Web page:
Environmental Health

Background

Clean Air Council's Environmental Health program strives to educate people on the link between human health and the environment.  One example of this link is that many household cleaning products contain toxic ingredients that have been linked to diseases such as asthma. Power plants, refineries, vehicle traffic, and some neighborhood businesses, like nail salons and dry-cleaners, also result in widespread environmental health risk in the form of air pollution. Similarly, insect and rodent infestations can trigger allergies and many pest control methods (i.e. pesticides) can be toxic. Each household, workplace, school, community, and city must confront their own unique environmental risk factors. To be successful the general public must have the knowledge as well as the means by which to improve the quality of their indoor and outdoor environments.  Currently, the Council's environmental health focus is on asthma outreach, children's environmental health, and informing health professionals about the impact air pollution has on their patients.   

History

The Council's Environmental Health program started out as its Children's Environmental Health campaign, which it established in 2002.  As part of that campaign, the Council produced fact sheets that explained how air pollution has a disproportionate impact on the health of developing children.  Since then the Council's Environmental Health program has grown to encompass those activities that have a clear, direct connection to people’s health. In 2007 the Council began educating residents of low income areas in Philadelphia about the connection between air pollution and asthma. Recently, the Council has been giving presentations to local health care providers in the Philadelphia area about environmental health so that they can better serve their patients.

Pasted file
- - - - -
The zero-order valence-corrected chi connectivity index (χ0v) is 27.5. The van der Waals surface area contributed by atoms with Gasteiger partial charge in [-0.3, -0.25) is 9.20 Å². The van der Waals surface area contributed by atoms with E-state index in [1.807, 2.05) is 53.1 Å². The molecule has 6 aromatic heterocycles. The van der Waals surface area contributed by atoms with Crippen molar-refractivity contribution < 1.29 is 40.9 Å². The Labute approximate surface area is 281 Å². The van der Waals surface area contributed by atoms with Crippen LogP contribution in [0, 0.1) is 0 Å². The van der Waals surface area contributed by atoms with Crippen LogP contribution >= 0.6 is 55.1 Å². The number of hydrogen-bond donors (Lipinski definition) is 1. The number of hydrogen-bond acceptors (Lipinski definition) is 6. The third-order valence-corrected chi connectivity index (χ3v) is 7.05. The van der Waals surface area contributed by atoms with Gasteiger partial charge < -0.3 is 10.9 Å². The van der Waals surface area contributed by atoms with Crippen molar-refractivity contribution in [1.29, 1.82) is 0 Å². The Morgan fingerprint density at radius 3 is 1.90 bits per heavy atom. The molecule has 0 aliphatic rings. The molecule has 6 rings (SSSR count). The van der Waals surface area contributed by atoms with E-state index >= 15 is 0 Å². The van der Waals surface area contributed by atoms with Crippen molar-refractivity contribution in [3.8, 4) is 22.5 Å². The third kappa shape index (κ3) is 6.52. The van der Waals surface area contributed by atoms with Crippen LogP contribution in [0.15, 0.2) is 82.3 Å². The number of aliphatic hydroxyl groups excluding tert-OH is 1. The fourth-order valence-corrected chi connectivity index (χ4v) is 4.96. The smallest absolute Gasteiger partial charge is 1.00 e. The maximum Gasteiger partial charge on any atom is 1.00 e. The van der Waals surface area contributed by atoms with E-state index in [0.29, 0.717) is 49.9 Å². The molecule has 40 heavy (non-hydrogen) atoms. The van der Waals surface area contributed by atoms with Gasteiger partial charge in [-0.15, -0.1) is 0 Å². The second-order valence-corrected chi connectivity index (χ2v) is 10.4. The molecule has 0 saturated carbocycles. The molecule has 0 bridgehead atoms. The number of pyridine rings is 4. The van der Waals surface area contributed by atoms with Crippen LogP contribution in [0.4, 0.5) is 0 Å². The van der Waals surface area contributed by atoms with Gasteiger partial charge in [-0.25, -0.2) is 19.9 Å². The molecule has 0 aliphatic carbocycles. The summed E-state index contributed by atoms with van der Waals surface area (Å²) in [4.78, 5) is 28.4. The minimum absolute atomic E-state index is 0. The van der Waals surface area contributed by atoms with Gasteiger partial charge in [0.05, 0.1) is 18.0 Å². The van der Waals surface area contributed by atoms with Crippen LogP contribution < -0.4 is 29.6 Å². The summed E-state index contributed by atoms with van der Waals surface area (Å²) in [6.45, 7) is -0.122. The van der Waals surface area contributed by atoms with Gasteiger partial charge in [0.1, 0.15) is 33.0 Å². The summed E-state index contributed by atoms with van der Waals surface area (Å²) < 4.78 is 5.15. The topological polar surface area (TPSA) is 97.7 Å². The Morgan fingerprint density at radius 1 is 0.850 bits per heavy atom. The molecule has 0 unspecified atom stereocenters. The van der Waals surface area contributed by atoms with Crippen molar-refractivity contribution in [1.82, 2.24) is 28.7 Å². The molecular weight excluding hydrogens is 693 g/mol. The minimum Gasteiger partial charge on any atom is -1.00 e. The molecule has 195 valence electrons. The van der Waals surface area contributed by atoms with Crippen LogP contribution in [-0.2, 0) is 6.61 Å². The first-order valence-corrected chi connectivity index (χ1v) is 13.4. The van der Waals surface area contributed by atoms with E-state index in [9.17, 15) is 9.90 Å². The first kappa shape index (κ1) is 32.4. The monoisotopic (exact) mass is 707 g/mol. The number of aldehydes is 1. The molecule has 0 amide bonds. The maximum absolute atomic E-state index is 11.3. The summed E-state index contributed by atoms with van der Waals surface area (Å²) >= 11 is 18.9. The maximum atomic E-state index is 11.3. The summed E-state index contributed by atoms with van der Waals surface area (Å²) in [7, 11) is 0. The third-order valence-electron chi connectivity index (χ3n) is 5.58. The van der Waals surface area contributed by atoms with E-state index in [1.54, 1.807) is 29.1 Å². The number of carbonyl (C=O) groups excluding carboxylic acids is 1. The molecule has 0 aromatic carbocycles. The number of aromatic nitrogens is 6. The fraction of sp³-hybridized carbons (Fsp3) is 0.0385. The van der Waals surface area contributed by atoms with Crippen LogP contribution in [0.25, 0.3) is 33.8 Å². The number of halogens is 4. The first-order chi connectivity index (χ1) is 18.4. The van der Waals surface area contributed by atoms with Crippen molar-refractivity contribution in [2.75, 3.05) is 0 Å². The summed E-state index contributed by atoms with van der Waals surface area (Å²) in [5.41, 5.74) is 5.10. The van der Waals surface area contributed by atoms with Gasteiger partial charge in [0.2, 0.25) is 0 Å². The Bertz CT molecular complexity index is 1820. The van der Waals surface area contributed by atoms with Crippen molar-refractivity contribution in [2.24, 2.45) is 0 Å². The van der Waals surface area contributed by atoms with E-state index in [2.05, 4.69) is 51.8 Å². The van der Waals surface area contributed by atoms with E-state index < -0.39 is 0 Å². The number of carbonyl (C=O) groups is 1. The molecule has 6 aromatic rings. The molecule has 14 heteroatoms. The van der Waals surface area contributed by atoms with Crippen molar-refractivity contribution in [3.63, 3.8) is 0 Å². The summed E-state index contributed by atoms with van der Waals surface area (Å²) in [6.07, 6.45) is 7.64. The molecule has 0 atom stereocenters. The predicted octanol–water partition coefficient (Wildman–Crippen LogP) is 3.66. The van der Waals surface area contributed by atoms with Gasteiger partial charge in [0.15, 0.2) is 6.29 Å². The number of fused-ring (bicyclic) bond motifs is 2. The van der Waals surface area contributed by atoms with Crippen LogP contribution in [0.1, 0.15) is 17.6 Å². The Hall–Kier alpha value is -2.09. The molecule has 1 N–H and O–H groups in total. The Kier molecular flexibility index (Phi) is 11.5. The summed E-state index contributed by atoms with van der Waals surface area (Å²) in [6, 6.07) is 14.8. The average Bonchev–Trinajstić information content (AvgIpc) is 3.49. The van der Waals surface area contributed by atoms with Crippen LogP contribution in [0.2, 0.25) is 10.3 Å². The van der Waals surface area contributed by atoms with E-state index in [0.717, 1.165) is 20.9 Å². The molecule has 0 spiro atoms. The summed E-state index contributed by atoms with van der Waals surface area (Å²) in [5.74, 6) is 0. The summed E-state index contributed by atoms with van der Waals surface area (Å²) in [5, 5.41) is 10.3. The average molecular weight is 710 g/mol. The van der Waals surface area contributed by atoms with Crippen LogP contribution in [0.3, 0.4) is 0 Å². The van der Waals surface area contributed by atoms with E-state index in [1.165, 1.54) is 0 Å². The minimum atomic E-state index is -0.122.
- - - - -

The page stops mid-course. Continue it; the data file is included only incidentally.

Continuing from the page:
Goals

  • Improve children’s health through environmental initiatives.
  • Reduce rates of cardiovascular disease and asthma due to air pollution.
  • Educate families, patients and health care professional about environmental health, especially with regards to chronic disease management (i.e. asthma, cardiovascular disease).
  • Educate the public on the health consequences of climate change. 

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